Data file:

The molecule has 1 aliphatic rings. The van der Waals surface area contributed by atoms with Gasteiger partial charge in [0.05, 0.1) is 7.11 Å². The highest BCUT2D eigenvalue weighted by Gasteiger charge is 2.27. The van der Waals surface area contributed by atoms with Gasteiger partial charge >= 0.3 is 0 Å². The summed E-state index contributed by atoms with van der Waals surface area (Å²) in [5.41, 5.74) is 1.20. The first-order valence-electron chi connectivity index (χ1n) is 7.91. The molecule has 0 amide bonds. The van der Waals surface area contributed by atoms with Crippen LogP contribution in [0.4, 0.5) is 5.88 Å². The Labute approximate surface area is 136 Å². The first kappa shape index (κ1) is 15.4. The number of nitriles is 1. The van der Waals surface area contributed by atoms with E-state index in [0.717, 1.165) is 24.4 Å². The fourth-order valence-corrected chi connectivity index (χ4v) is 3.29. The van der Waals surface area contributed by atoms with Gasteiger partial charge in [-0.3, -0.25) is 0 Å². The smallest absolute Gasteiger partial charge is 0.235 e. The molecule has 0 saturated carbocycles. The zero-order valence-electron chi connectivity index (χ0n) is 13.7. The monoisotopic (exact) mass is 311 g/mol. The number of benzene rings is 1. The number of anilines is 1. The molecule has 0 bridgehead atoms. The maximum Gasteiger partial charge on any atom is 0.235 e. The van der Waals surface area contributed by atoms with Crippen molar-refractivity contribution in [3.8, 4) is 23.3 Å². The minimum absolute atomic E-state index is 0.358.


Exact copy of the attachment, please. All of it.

The molecule has 1 aliphatic rings. The van der Waals surface area contributed by atoms with Gasteiger partial charge in [0.05, 0.1) is 7.11 Å². The highest BCUT2D eigenvalue weighted by Gasteiger charge is 2.27. The van der Waals surface area contributed by atoms with Gasteiger partial charge >= 0.3 is 0 Å². The summed E-state index contributed by atoms with van der Waals surface area (Å²) in [5.41, 5.74) is 1.20. The first-order valence-electron chi connectivity index (χ1n) is 7.91. The molecule has 0 amide bonds. The van der Waals surface area contributed by atoms with Crippen LogP contribution in [0.4, 0.5) is 5.88 Å². The Labute approximate surface area is 136 Å². The first kappa shape index (κ1) is 15.4. The number of nitriles is 1. The van der Waals surface area contributed by atoms with E-state index in [0.717, 1.165) is 24.4 Å². The fourth-order valence-corrected chi connectivity index (χ4v) is 3.29. The van der Waals surface area contributed by atoms with Gasteiger partial charge in [-0.3, -0.25) is 0 Å². The smallest absolute Gasteiger partial charge is 0.235 e. The molecule has 0 saturated carbocycles. The zero-order valence-electron chi connectivity index (χ0n) is 13.7. The monoisotopic (exact) mass is 311 g/mol. The number of benzene rings is 1. The number of anilines is 1. The molecule has 0 bridgehead atoms. The maximum Gasteiger partial charge on any atom is 0.235 e. The van der Waals surface area contributed by atoms with Crippen molar-refractivity contribution in [3.8, 4) is 23.3 Å². The minimum absolute atomic E-state index is 0.358.